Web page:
This week after the recent events with Freddie Tylicki we’ve decided to pay tribute to the men and women who put their lives on the line for the Sport of Kings. It often goes unnoticied the job jockeys do, the threat they face everytime they jump the saddle. Therefore, this blog is a tribute to 3 of the greatest jockeys we’ve had the pleasure of watching. Sir Anthony McCoy, Paul Carberry and JT McNamara three of the best jump jockeys to ride in the modern era. I hope I can do them all justice in this blog.
We will start off with JT McNamara who sadly passed away early on this year. JT McNamara was left with life changing injuries when falling at the first fence in Kim Muir on 14 March 2013. JT McNamara was an amateur rider. When reading the word amateur straight away you think of someone that is still learning their trade or not the best in their chosen field. That word couldn’t be further from the truth. JT McNamara was an outstanding National Hunt jockey who chose to ride for love, not money. You only have to look at his record to know this is true. He rode over 700 winners under rules and in Point to Points in his career.
In 2006 he set a record of career wins in the Point to Point field riding his 414th winner and continued to extend that record until that tragic fall in March 2013. He rode 16 Cheltenham winners with four of them coming at the Festival with the ride on Rith Dubh in the National Hunt Chase in 2002 showing just what an outstanding horseman he really was. The horse was far from straightforward but the ride JT McNamara give him that day just goes to show how talented he was in the saddle. It’s a fitting tribute that the National Hunt Chase for Amateur riders will be run in his honour at the 2017 festival a race that he won twice himself.
Paul Carberry is the second jockey to feature in the blog. Paul Carberry was forced into retirement back in August after taking a fall at Listowel in September of last year where he fractured his left Femur. His career spanned 26 years and saw him ride in excess of 1500 winners. The highlight of his career was winning the Grand National on his fathers trained Bobbyjo in 1999.
He won 39 Grade 1 races in his career with the most successful horse he rode, Harchibald who he won five Grade 1’s on. Paul Carberry was reknown for his hold up patient style of riding which sometimes saw him criticised for not making his move sooner. None more so on the horse that he partnered to win Five grade 1’s Harchibald who he finished second on in the 2005 Champion Hurdle, where he came there travelling strongly only to be beaten.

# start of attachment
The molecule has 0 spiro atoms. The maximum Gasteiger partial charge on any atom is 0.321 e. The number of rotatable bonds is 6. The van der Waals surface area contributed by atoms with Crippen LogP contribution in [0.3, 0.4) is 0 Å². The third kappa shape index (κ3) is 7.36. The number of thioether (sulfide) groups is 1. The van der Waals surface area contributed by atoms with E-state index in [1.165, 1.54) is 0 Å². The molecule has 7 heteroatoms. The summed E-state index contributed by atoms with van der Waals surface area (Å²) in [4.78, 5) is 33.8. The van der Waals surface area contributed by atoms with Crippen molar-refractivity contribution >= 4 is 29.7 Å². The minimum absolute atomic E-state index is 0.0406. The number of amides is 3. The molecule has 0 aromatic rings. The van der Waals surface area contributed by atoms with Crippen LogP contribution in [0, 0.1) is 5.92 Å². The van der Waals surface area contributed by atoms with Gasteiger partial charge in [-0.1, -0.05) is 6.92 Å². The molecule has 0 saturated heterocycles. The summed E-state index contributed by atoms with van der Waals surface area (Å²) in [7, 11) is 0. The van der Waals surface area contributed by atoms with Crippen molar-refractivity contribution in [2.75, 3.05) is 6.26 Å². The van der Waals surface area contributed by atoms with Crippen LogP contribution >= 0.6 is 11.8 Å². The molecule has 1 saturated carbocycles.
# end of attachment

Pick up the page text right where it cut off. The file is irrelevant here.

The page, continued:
While he had is far share of criticism in my opinion the ride he gave Monbeg Dude to win the Welsh National was nothing short of brilliant. The horse wasn’t always the best of jumpers but the way he nursed him round that day and got the better of a good battle with A P McCoy aboard Teaforthree showed what an outstanding jockey he really was. While he may have been frustrating to watch at times with his hold up style of riding he never changed his style and always had total belief in his ability. I personally feel he got a good tune out of horses that many wouldn’t have. Paul Carberry rode his last Grade 1 aboard Don Cossack in the Punchestown Gold Cup and ended his riding career with 14 winners at the Cheltenham Festival.
Sir Anthony McCoy
The greatest jump jockey of all time. He rode over 4000 winners in a career that saw him win the Cheltenham Gold Cup twice the Grand National and three Champion Hurdles to name just a few of his big race wins. He was Champion Jockey 20 times in a row. But what set A P McCoy apart was his drive, determination and desire to win.
He would travel to Carlisle on a wet and windy Monday for one ride. I always remember a quote from him saying people do the same thing over and over again and expect a different result. Time and time again you would see low grade horses improve when he rode them. One good example of this was when he rode a horse called Fredo who was a difficult horse to win with. He never won on him the first time but he took the ride next time out and changed the way he rode him and won on him. This was a low grade handicap on a quiet day. He didn’t need to take the ride next time but the fact he went away thought about how he could get this horse to win for me shows that after everything he achieved over the years is desire to win never wavered.
He was a punters dream as he read the game so well. For me, A P McCoy is someone that people even if they have no interest in horse racing should read up on as if you ever want to be successful at anything then this man as all the key elements for you to achieve your goal. His drive, determination work ethic and sheer hunger to succeed at his chosen field is infectious.
Out of the three jockeys talked about today two had to end their time in the saddle due to injury which just goes to show the dangers that jockeys face every time they go out to ride for our entertainment.
That concludes this weeks blog I hope you have enjoyed the read.
The Jumps Punter